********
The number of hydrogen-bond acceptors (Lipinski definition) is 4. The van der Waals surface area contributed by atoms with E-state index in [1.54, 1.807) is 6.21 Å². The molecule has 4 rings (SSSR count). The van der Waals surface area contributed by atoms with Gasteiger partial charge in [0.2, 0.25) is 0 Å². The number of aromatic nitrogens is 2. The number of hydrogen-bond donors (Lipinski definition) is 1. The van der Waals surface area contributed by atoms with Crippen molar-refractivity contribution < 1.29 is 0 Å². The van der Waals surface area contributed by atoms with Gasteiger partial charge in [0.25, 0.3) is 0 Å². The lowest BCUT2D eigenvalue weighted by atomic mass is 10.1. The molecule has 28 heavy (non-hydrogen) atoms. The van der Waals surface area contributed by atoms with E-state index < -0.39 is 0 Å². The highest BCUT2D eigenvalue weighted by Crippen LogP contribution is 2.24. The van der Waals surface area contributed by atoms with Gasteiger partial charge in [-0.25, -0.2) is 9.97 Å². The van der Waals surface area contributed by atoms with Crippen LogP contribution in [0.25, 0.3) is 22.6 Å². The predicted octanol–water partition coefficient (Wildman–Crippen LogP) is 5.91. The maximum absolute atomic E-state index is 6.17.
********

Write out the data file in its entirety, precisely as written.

The number of hydrogen-bond acceptors (Lipinski definition) is 4. The van der Waals surface area contributed by atoms with E-state index in [1.54, 1.807) is 6.21 Å². The molecule has 4 rings (SSSR count). The van der Waals surface area contributed by atoms with Gasteiger partial charge in [0.2, 0.25) is 0 Å². The number of aromatic nitrogens is 2. The number of hydrogen-bond donors (Lipinski definition) is 1. The van der Waals surface area contributed by atoms with Crippen molar-refractivity contribution < 1.29 is 0 Å². The van der Waals surface area contributed by atoms with Gasteiger partial charge in [0.25, 0.3) is 0 Å². The lowest BCUT2D eigenvalue weighted by atomic mass is 10.1. The molecule has 28 heavy (non-hydrogen) atoms. The van der Waals surface area contributed by atoms with E-state index < -0.39 is 0 Å². The highest BCUT2D eigenvalue weighted by Crippen LogP contribution is 2.24. The van der Waals surface area contributed by atoms with Gasteiger partial charge in [-0.25, -0.2) is 9.97 Å². The van der Waals surface area contributed by atoms with Crippen LogP contribution in [0.25, 0.3) is 22.6 Å². The predicted octanol–water partition coefficient (Wildman–Crippen LogP) is 5.91. The maximum absolute atomic E-state index is 6.17.